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Original Investigation
September 12, 2016

Kidney Outcomes 5 Years After Pediatric Cardiac SurgeryThe TRIBE-AKI Study

Author Affiliations
  • 1Section of Nephrology, Department of Pediatrics, Yale University School of Medicine, New Haven, Connecticut
  • 2Program of Applied Translational Research, Yale University School of Medicine, New Haven, Connecticut
  • 3Division of Pediatric Nephrology, Department of Pediatrics, McGill University Health Centre, Montreal, Quebec, Canada
  • 4Nephrology and Hypertension, Cincinnati Children's Hospital Medical Center, Cincinnati, Ohio
  • 5Division of Cardiology, Department of Pediatrics, Stanford University School of Medicine, Stanford, California
  • 6Division of Critical Care, Department of Pediatrics, Maria Fareri Children’s Hospital, Valhalla, New York
  • 7Division of Nephrology, Department of Medicine, Western University, London, Ontario, Canada
  • 8Section of Nephrology, Department of Internal Medicine, Mount Sinai School of Medicine, New York, New York
  • 9Section of Nephrology, Department of Internal Medicine, Yale University School of Medicine, New Haven, Connecticut
  • 10VA Medical Center, West Haven, Connecticut

Copyright 2016 American Medical Association. All Rights Reserved. Applicable FARS/DFARS Restrictions Apply to Government Use.

JAMA Pediatr. Published online September 12, 2016. doi:10.1001/jamapediatrics.2016.1532

Importance  Acute kidney injury (AKI) after pediatric cardiac surgery is associated with high short-term morbidity and mortality; however, the long-term kidney outcomes are unclear.

Objective  To assess long-term kidney outcomes after pediatric cardiac surgery and to determine if perioperative AKI is associated with worse long-term kidney outcomes.

Design, Setting, and Participants  This prospective multicenter cohort study recruited children between ages 1 month to 18 years who underwent cardiopulmonary bypass for cardiac surgery and survived hospitalization from 3 North American pediatric centers between July 2007 and December 2009. Children were followed up with telephone calls and an in-person visit at 5 years after their surgery.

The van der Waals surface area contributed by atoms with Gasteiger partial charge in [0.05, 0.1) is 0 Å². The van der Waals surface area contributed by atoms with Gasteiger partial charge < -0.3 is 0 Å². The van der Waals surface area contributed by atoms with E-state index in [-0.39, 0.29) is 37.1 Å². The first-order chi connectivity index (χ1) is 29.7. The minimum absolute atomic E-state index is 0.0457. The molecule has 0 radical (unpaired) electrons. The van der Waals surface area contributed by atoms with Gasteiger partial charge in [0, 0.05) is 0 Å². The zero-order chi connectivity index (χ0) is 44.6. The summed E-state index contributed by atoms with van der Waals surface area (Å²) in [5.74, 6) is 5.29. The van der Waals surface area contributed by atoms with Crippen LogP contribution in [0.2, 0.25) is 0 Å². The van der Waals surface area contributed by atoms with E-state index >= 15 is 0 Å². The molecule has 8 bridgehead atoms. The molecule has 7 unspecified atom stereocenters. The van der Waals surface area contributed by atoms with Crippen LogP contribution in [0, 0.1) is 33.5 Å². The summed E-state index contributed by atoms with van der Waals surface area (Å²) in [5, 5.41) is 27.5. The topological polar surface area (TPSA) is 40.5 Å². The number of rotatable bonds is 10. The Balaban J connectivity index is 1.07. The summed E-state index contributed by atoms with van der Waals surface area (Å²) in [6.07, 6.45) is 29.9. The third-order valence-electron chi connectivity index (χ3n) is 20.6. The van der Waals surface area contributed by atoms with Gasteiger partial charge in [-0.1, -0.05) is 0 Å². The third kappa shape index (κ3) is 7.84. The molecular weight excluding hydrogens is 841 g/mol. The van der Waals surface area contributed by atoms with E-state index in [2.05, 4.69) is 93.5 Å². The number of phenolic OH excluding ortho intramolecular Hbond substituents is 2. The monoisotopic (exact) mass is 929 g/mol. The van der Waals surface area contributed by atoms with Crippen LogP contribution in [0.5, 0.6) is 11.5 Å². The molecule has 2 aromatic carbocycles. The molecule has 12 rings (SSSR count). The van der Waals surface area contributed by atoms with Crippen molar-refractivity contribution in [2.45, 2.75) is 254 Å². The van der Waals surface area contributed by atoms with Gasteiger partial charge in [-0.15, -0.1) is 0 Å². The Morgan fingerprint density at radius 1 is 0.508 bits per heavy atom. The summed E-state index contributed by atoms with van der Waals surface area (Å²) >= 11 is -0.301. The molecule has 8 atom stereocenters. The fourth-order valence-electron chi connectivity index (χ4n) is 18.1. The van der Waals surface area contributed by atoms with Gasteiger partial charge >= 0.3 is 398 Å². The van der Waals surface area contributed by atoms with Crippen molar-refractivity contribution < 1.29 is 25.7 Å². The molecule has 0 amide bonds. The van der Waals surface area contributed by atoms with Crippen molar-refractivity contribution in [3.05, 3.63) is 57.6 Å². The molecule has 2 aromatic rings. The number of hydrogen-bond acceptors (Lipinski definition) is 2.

Exposures  Acute kidney injury defined as a postoperative serum creatinine rise from preoperative baseline by 50% or 0.3 mg/dL or more during hospitalization for cardiac surgery.

Main Outcomes and Measures  Hypertension (blood pressure ≥95th percentile for height, age, sex, or self-reported hypertension), microalbuminuria (urine albumin to creatinine ratio >30 mg/g), and chronic kidney disease (serum creatinine estimated glomerular filtration rate [eGFR] <90 mL/min/1.73 m2 or microalbuminuria).

Results  Overall, 131 children (median [interquartile range] age, 7.7 [5.9-9.9] years) participated in the 5-year in-person follow-up visit; 68 children (52%) were male. Fifty-seven of 131 children (44%) had postoperative AKI. At follow-up, 22 children (17%) had hypertension (10 times higher than the published general pediatric population prevalence), while 9 (8%), 13 (13%), and 1 (1%) had microalbuminuria, an eGFR less than 90 mL/min/1.73 m2, and an eGFR less than 60 mL/min/1.73 m2, respectively. Twenty-one children (18%) had chronic kidney disease. Only 5 children (4%) had been seen by a nephrologist during follow-up. There was no significant difference in renal outcomes between children with and without postoperative AKI.

Conclusions and Relevance  Chronic kidney disease and hypertension are common 5 years after pediatric cardiac surgery. Perioperative AKI is not associated with these complications. Longer follow-up is needed to ascertain resolution or worsening of chronic kidney disease and hypertension.